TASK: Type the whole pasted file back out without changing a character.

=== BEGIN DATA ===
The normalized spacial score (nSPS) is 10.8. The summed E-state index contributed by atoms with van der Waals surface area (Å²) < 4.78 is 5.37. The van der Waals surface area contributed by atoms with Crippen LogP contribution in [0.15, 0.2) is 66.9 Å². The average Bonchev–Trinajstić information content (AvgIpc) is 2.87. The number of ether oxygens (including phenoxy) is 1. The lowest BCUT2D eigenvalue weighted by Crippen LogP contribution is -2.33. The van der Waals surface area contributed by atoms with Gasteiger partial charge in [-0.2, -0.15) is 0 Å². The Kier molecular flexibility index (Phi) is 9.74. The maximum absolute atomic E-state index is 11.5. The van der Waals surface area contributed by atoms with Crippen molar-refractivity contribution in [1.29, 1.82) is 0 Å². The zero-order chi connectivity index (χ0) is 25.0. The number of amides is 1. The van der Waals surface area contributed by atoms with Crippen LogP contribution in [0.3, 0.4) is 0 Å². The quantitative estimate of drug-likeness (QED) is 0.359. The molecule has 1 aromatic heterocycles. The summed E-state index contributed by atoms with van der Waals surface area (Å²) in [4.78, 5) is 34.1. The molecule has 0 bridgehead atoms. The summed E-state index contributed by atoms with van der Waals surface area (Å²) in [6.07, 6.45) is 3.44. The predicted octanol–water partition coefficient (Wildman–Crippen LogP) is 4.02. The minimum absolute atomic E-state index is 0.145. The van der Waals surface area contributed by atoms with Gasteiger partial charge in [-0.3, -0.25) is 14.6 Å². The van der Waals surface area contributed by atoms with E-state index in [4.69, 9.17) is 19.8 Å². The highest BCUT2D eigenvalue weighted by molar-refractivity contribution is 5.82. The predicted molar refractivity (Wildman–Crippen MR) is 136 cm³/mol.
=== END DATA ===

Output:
The normalized spacial score (nSPS) is 10.8. The summed E-state index contributed by atoms with van der Waals surface area (Å²) < 4.78 is 5.37. The van der Waals surface area contributed by atoms with Crippen LogP contribution in [0.15, 0.2) is 66.9 Å². The average Bonchev–Trinajstić information content (AvgIpc) is 2.87. The number of ether oxygens (including phenoxy) is 1. The lowest BCUT2D eigenvalue weighted by Crippen LogP contribution is -2.33. The van der Waals surface area contributed by atoms with Gasteiger partial charge in [-0.2, -0.15) is 0 Å². The Kier molecular flexibility index (Phi) is 9.74. The maximum absolute atomic E-state index is 11.5. The van der Waals surface area contributed by atoms with Crippen molar-refractivity contribution in [1.29, 1.82) is 0 Å². The zero-order chi connectivity index (χ0) is 25.0. The number of amides is 1. The van der Waals surface area contributed by atoms with Crippen LogP contribution in [0.3, 0.4) is 0 Å². The quantitative estimate of drug-likeness (QED) is 0.359. The molecule has 1 aromatic heterocycles. The summed E-state index contributed by atoms with van der Waals surface area (Å²) in [4.78, 5) is 34.1. The molecule has 0 bridgehead atoms. The summed E-state index contributed by atoms with van der Waals surface area (Å²) in [6.07, 6.45) is 3.44. The predicted octanol–water partition coefficient (Wildman–Crippen LogP) is 4.02. The minimum absolute atomic E-state index is 0.145. The van der Waals surface area contributed by atoms with Gasteiger partial charge in [-0.3, -0.25) is 14.6 Å². The van der Waals surface area contributed by atoms with E-state index in [4.69, 9.17) is 19.8 Å². The highest BCUT2D eigenvalue weighted by molar-refractivity contribution is 5.82. The predicted molar refractivity (Wildman–Crippen MR) is 136 cm³/mol.